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A: There are those who suspect Wildflower Center volunteers are the culpable and capable culprits. Yet, others think staff members play some, albeit small, role. You can torture us with your plant questions, but we will never reveal the Green Guru's secret identity.

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Ask Mr. Smarty Plants is a free service provided by the staff and volunteers at the Lady Bird Johnson Wildflower Center.

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Monday - November 18, 2013

From: Gatesville, TX
Region: Southwest
Topic: Diseases and Disorders, Planting, Trees
Title: Young pecan trees with leaf and branch problems from Gatesville TX
Answered by: Barbara Medford

QUESTION:

I have a young pecan tree that had very rapidly browning Leaves. They became brittle and so did the branches with affected leaves. The branches soon fell off. We treated with fungicide during that process. We retained some healthy leaves and branches at the top of the tree.

ANSWER:

Because we probably do not have enough information to give you a complete answer, we are going to direct you to some other resources so you can do some research and compare conditions described and the conditions in your tree.

First, here is a previous Mr. Smarty Plants answer concerning twig and branch breakage; in this case, attributable to an insect called a "twig girdler."

Another previous Mr. Smarty Plants question concerns some possible reasons for the early leaf drop, which include the fact that you may have a pecan cultivar that is not so well adapted  to growth in your area as Carya illinoinensis (Pecan), which is the pecan native to Texas. While this USDA Plant Profile Map does not show Carya illinoinensis (Pecan) growing natively in Coryell County, it is shown growing in counties around it. Often when a plant does not show up in USDA plant records in a certain county, it is possible that it just has not been reported there. So, we hope you do have the native tree.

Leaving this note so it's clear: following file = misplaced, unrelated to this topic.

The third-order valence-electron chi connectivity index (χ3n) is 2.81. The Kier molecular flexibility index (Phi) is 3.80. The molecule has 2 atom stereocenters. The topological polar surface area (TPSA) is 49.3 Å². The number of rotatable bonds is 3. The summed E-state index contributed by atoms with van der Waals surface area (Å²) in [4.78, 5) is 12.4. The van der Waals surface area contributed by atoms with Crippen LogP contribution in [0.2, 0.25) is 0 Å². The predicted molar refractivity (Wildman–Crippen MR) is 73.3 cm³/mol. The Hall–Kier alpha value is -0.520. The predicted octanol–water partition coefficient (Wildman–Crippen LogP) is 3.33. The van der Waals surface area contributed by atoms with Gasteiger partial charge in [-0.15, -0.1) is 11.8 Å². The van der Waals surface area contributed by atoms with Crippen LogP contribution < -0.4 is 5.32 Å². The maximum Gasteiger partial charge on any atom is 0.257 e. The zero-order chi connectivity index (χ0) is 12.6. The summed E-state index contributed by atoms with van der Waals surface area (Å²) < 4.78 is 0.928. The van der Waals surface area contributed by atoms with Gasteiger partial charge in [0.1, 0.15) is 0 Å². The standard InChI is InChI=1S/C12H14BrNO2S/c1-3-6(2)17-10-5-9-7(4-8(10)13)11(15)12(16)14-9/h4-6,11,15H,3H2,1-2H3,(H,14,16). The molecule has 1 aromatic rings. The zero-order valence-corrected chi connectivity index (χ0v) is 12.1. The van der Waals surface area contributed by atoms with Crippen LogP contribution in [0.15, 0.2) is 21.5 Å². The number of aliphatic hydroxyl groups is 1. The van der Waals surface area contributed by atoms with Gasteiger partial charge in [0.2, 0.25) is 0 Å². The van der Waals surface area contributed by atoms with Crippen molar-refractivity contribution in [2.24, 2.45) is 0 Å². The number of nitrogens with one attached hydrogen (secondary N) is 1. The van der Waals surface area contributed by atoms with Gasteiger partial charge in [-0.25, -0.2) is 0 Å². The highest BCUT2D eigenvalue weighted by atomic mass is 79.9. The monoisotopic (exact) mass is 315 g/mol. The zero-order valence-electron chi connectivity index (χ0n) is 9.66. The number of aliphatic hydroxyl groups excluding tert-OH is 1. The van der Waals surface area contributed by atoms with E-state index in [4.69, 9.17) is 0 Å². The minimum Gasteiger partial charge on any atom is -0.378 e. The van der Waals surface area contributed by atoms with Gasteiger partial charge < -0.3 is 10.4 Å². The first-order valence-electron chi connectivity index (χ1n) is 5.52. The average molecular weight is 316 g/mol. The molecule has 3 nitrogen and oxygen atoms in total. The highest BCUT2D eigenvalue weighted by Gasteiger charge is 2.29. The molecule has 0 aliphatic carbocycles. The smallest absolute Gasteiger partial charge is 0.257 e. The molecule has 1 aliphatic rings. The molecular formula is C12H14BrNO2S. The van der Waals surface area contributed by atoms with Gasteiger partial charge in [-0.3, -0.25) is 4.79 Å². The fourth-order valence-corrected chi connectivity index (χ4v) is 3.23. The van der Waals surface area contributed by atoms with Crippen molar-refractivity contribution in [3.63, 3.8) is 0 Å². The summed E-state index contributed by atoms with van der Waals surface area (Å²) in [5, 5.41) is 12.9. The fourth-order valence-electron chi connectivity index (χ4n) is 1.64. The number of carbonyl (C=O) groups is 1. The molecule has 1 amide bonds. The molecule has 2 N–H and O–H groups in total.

The previous plant questions we have linked you to have other possible reasons for your problem, but we would also suggest that you follow this link, Carya illinoinensis (Pecan), to our webpage on that tree in our Native Plant Database. Please note these growing conditons for that tree:

"Growing Conditions

Water Use: High
Light Requirement: Sun
Soil Moisture: Moist
CaCO3 Tolerance: Low
Cold Tolerant: yes
Soil Description: Rich, moist, well-drained soils. Sandy, Sandy Loam, Medium Loam, Clay Loam, Clay, Caliche type
Conditions Comments: The sweet, edible nut, makes pecan the best hickory for fruit production. The tree does not bear liberal quantities of fruit in the northern part of its range, but makes an interesting ornamental there. Susceptible to galls, twig girdlers, aphids, borers, weevils, pecan scab, tent caterpillars, and webworms. Slow-growing. Difficult to transplant because of a large taproot."

This lists a need for plenty of water and a number of varmints and diseases that can affect the tree, as well as compatible soils. If you compare the conditions in which your tree is growing and find some discrepancies, that may answer your question. One more possibility we will throw in is transplant shock. You said your pecan was a young tree - how and when was it planted? We always recommend that woody plants (trees and shrubs) be planted in the coolest time of the year, November to January, especially in dry and hot Central Texas. Transplant shock caused by improper planting is one of the biggest reasons for tree death.

We will add one more suggestion; we suggest you contact the Texas A&M AgriLIFE Extension Education Office for Coryell County. They may know right off the bat what the problem is and recommended treatment due to others in your area possibly experiencing the same problems.

 

From the Image Gallery


Pecan
Carya illinoinensis

Pecan
Carya illinoinensis

Pecan
Carya illinoinensis

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